As a rising high school senior, assistant professor Matthew Eckelman, spent a summer at Northeastern simulating earthquakes on a shaker table to evaluate the stability of landfill liner systems. Twenty-one years later, he’s come full circle, hosting young scholars in his lab, guiding them toward STEM careers.
When Northeastern assistant professor Loretta Fernandez was a kid, she “wanted to be Jacques Cousteau” (her words, her emphasis). She wanted to live on The Calypso, the boat from which […]
Advances in observational technologies show that populations of bacterial cells are as diverse as any other species, but analytical tools have yet to evolve to study this individuality, says associate professor of civil and environmental engineering Ferdi Hellweger.
Auroop Ganguly, an associate professor and extreme weather expert, discusses the newest report on climate change, which found that humans are almost certainly to blame for the global phenomenon.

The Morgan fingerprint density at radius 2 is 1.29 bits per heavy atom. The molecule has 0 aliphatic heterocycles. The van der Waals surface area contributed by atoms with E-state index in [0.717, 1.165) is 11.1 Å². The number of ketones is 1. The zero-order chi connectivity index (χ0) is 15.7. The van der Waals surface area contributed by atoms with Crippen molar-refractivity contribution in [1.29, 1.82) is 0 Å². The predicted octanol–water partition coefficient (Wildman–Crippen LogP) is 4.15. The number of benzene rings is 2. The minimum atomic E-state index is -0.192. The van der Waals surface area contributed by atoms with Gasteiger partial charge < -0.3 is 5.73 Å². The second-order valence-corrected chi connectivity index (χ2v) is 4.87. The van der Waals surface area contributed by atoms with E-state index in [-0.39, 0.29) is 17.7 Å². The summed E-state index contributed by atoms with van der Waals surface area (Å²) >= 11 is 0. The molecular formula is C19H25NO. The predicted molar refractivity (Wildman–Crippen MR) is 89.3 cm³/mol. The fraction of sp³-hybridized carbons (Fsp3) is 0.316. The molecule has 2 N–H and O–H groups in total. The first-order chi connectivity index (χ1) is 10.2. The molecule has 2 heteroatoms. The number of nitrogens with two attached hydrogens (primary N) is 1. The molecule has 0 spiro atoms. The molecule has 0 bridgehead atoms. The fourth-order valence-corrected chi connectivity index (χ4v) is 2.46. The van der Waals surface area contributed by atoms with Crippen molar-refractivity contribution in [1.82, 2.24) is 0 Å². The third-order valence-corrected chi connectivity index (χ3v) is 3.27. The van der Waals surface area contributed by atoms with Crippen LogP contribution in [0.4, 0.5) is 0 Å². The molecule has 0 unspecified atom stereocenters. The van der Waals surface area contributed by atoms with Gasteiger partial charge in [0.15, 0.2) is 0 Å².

For many civil engineers, the annual steel bridge competition might as well be the Super Bowl. It’s a big deal — university teams all over the country spend many months, […]
Civil and environmental engineering professor Philip Larese-Casanova has had a life-long love affair with metals. In his work in aquatic environmental chemistry, he looks at how metallic pollutants transform and […]
Jerry Hajjar, chair and professor in the Department of Civil and Environmental Engineering, has received a new NSF grant to further his research in the area of sustainable building design — which he envisions as an industry of the future.
Civil and environmental engineering professor Matthew Eckelman delivered the results of an anesthetic-drug life-cycle assessment to the International Symposium on Sustainable Systems and Technology last week.
Civil engineering students created an innovative solution for limiting the neighborhood’s traffic problems and pedestrian congestion.
Professor Jerome Hajjar, chair of the Department of Civil and Environmental Engineering, assesses yesterday’s earthquake and how buildings in older cities, such as Boston, are equipped to resist such events.
Engineering Mechanics Institute meeting focuses on Northeastern research strengths, such as infrastructure sustainability
Civil engineering students whose canoe design literally fell apart last year use their hard-won wisdom to score well in regional competition.